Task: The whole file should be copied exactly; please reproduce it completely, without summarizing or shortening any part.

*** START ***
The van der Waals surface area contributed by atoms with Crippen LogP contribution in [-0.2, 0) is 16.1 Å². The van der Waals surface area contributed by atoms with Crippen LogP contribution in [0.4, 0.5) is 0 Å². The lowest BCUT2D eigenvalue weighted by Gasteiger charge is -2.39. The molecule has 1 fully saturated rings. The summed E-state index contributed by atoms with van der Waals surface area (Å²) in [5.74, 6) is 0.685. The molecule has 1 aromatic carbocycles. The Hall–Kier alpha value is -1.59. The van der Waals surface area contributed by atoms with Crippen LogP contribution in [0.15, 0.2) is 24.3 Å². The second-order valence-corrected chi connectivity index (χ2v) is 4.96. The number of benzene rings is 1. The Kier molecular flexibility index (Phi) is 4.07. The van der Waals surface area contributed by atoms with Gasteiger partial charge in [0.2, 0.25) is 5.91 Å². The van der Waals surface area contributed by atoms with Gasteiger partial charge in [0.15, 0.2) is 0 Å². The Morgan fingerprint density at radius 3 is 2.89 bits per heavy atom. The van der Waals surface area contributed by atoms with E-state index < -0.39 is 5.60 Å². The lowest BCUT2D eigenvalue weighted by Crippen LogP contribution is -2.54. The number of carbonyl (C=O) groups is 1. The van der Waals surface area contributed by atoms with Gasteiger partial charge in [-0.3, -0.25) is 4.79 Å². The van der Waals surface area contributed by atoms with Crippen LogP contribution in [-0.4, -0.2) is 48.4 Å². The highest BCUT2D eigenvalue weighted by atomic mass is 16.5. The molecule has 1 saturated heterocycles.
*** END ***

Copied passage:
The van der Waals surface area contributed by atoms with Crippen LogP contribution in [-0.2, 0) is 16.1 Å². The van der Waals surface area contributed by atoms with Crippen LogP contribution in [0.4, 0.5) is 0 Å². The lowest BCUT2D eigenvalue weighted by Gasteiger charge is -2.39. The molecule has 1 fully saturated rings. The summed E-state index contributed by atoms with van der Waals surface area (Å²) in [5.74, 6) is 0.685. The molecule has 1 aromatic carbocycles. The Hall–Kier alpha value is -1.59. The van der Waals surface area contributed by atoms with Crippen LogP contribution in [0.15, 0.2) is 24.3 Å². The second-order valence-corrected chi connectivity index (χ2v) is 4.96. The number of benzene rings is 1. The Kier molecular flexibility index (Phi) is 4.07. The van der Waals surface area contributed by atoms with Gasteiger partial charge in [0.2, 0.25) is 5.91 Å². The van der Waals surface area contributed by atoms with Gasteiger partial charge in [0.15, 0.2) is 0 Å². The Morgan fingerprint density at radius 3 is 2.89 bits per heavy atom. The van der Waals surface area contributed by atoms with E-state index < -0.39 is 5.60 Å². The lowest BCUT2D eigenvalue weighted by Crippen LogP contribution is -2.54. The number of carbonyl (C=O) groups is 1. The van der Waals surface area contributed by atoms with Gasteiger partial charge in [-0.3, -0.25) is 4.79 Å². The van der Waals surface area contributed by atoms with Crippen LogP contribution in [-0.4, -0.2) is 48.4 Å². The highest BCUT2D eigenvalue weighted by atomic mass is 16.5. The molecule has 1 saturated heterocycles.